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Campus Beat

10 Questions for Political Science Professor Robert Smith

Professor Robert Smith. Photo by Gino de Grandis.Gino de Grandis

Your new book argues that conservatism and racism in America have always been one in the same. Why do you say that?

Conservatism in any given point in history has always been about resistance to change in defense of the status quo or tradition. Black people have always been interested in change -- ending slavery, ending segregation, using the government to bring about a more egalitarian society. Conservatives stand against [that], not because they're racist but because they're conservative. But the effect is the same. Ronald Reagan opposed civil rights legislation not because he was anti-black but because he thought the government had no business bringing about that kind of change.


Some might say it's outrageous to equate the two.

I think the record speaks for itself. Conservative opposition to black civil rights has been well documented.


You're researching Presidents Kennedy and Obama in the context of a broad look at Irish Catholics and African- Americans in American history. What similarities do you see between the two?

They're both charismatic, and they both refused to wait their turn -- they were men in a hurry. Obama ran just like Kennedy, who said, ‘I'm not the Catholic candidate for presidency.' Obama said, ‘I'm not the black candidate for presidency.'


And some major differences?

By the time John Kennedy was elected, Irish Catholics had been fully integrated into American society. The exact opposite was the case when Obama was elected. That's the paradox of the Kennedy-Obama comparison. Kennedy became the first Irish president because the Irish were no longer a quote-unquote problem, whereas when Obama was elected, blacks were still a quote-unquote problem.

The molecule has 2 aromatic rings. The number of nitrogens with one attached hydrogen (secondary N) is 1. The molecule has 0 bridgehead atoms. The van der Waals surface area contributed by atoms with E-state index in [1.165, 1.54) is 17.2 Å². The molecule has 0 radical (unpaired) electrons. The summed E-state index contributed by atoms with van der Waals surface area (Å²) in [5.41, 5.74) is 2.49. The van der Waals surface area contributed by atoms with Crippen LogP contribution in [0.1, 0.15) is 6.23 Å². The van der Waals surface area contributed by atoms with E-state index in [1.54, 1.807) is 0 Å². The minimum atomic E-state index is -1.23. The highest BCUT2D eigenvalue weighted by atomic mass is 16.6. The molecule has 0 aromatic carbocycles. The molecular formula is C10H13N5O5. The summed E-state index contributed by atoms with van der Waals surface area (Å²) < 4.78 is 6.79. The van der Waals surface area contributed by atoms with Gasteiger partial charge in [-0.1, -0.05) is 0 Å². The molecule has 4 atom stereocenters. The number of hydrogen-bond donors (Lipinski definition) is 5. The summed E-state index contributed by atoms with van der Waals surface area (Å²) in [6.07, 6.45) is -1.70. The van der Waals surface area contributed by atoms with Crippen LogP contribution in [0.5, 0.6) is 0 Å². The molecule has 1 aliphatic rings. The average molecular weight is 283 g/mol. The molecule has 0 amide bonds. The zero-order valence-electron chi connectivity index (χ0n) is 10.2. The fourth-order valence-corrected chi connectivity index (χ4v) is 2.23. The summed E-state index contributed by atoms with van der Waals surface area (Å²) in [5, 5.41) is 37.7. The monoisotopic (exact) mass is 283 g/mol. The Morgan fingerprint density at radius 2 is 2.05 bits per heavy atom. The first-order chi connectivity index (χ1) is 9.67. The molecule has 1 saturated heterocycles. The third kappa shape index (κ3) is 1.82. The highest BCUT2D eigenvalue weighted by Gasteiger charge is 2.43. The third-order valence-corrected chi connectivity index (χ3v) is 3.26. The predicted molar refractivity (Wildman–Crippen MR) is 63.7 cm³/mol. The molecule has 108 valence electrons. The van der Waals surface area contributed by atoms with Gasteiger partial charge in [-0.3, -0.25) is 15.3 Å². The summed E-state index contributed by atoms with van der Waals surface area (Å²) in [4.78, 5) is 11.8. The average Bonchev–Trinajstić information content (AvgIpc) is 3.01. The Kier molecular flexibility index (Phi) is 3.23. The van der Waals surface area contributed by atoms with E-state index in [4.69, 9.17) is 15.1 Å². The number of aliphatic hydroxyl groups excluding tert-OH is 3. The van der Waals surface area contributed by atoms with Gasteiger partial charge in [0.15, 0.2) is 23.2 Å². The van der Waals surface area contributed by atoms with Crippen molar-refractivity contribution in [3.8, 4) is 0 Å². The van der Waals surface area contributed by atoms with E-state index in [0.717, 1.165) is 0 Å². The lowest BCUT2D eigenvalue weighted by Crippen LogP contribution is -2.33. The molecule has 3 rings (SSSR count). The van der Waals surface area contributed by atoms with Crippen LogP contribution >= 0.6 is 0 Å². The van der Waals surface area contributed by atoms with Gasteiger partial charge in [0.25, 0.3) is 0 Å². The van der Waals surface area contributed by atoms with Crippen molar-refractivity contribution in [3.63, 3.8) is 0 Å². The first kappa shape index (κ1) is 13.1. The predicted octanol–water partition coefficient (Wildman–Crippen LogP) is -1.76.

President Obama recently finished his first 100 days. What do you think so far?

The economy needs to make a turnaround within a year, and whether Obama's policies will do that, we just don't know yet.

You've been teaching black politics for 20 years. How has your curriculum changed?

It has not, in fact. The effort to create a society where race does not predict one's place in society -- who will be a senator, who will be healthy, who will be in prison, who will be unemployed, who will live in suburbia -- those fundamentals have not changed.

Have your students changed?

In some of my earlier classes, all the blacks would sit on one side, the whites would sit on the other, and the blacks would shout at the whites and whites would shout at the blacks. That has pretty much over the years disappeared.



I'm guessing here, but two things: Students at SF State -- how should I put it -- are more receptive to the argument that there is still a problem of racial oppression in the United States. Second, the class has increasingly had students from other parts of the world and I think their presence bridges the gap.


As a country, are we as racially divided as ever?

I think so, yes. Obama is kind of a temporary -- good and positive -- exception to the general rule of a racially polarized country.


Are you at least hopeful?

I'm a pessimist. But you always have to put it in context. De Tocqueville, who wrote the best book on American democracy ever, was absolutely convinced blacks and whites could never exist together in the same country on the basis of equality. Abraham Lincoln, Thomas Jefferson, neither believed you could have a viable interracial democracy in the United States. Just in my lifetime -- and this is ultimately symbolized by the election of Obama -- we have made more progress than de Tocqueville, Lincoln or Jefferson would have ever thought possible.


Professor Smith's book on conservatism and racism in America will be published by State University of New York Press later this year.


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